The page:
why i stay in bed
i must learn not to put too much weight on dreams. as convincing as they are, i have to lie in bed for at least five minutes and rearrange my perceptions of what is real before i get up and start my day.
that's a pretty dangerous thing, to go out into the world without a set notion of reality. without an answer to the question,
if i place my feet on the carpet and straighten my knees, the following will happen: a) some kind of combination of gravity, mass, and muscle memory will allow me to balance and travel around on the "ground" with repeated motions of hip-to-knee-to-ankle-to-toe. in other words, stand up and walk. b) i will sink knee-deep in carpeting and floorboards and have to wade through it to get anywhere
you have to choose an answer or you might never get up. which one? that is why i lie awake in bed. to make a decision before i try it. most days i go with a). some days i go with b), and am either sorely disappointed or wake up again a few minutes later and go with a).
but what if, one day, b) actually happens? don't assume that i'll laugh and take it into stride, wade around and splash and explore. that's the stuff of kids' movies and books. think honestly. for us older folks, b) would open up an endless list of possibilities, and to accept that would mean to accept the unknown (what next? collapsing dimensions? that we're not alone in the universe?). and what else do we fear but the unknown? what else is more terrifying and thrilling than the universe opening itself before you?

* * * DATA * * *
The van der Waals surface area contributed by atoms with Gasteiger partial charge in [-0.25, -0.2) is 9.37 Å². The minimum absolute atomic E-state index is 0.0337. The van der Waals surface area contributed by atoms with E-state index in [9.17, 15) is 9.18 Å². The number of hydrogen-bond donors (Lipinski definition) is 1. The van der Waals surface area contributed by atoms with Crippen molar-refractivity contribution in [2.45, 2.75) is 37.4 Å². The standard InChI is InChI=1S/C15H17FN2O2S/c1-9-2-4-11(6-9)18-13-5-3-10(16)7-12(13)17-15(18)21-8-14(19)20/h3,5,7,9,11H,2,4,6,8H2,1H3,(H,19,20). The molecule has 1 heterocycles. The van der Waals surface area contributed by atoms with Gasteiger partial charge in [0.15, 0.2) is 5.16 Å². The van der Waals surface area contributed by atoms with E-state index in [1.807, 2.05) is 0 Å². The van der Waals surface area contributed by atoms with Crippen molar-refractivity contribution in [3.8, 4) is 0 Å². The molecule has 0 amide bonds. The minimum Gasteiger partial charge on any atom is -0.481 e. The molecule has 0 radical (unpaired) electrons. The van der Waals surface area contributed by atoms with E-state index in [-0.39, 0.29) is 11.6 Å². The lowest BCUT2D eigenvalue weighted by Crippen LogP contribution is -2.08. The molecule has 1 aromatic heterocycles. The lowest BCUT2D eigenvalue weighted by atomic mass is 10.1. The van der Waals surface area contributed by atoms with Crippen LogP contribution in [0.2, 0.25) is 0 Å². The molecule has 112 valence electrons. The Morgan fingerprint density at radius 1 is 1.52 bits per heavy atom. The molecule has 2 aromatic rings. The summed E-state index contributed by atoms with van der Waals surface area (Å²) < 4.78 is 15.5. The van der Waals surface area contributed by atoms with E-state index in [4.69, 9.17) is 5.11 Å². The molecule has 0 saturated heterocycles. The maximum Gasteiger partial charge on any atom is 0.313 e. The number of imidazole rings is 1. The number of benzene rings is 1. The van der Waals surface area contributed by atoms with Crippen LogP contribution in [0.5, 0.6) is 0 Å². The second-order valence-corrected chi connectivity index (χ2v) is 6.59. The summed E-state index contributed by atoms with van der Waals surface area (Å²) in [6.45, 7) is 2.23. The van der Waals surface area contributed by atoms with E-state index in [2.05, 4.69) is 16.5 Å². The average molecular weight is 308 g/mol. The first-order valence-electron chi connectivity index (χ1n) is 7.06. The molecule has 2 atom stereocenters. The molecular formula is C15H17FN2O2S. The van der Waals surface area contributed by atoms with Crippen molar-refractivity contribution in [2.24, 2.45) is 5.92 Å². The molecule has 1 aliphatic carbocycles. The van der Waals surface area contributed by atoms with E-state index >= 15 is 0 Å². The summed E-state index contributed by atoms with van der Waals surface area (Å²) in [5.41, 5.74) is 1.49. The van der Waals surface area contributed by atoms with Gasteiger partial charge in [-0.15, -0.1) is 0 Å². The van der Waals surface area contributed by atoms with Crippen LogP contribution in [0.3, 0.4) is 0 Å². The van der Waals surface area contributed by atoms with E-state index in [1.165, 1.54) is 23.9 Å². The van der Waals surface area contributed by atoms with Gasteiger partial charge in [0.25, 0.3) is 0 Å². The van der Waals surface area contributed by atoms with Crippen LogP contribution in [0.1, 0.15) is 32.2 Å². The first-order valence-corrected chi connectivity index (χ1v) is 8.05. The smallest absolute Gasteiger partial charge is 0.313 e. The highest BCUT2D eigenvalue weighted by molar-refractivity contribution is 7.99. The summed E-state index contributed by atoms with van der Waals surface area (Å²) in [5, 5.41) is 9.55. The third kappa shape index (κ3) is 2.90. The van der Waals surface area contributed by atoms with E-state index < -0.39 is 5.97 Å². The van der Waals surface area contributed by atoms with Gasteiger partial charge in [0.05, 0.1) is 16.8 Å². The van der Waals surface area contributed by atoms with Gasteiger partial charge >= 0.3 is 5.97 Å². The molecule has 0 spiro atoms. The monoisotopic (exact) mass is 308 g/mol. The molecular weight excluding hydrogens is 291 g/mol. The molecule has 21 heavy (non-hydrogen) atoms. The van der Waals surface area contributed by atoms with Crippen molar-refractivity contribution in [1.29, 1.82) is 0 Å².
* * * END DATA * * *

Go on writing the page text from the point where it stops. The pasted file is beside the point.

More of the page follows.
is it too much of a stretch to say that this is the kind of fear i've been facing, paralyzed? if God ignores the fences we put around him, what have we left to do? make new assumptions that will inevitably fail us? or something else?
maybe i'm taking this out of context, but look. "perfect love drives out fear." this is not be-nice-to-each-other love. it's related to that, but that is not even close to the entire picture. this is terror, and vulnerability, and something that defies explanation.
I was questioning him on the subject--which he doesn't often allow--and had incautiously said, "Of course I realise it's all rather too vague for you to put into words," when he took me up rather sharply, for such a patient man, by saying, "On the contrary, it is words that are vague. The reason why the thing can't be expressed is that it's too definite for language." -C.S. Lewis, Perelandra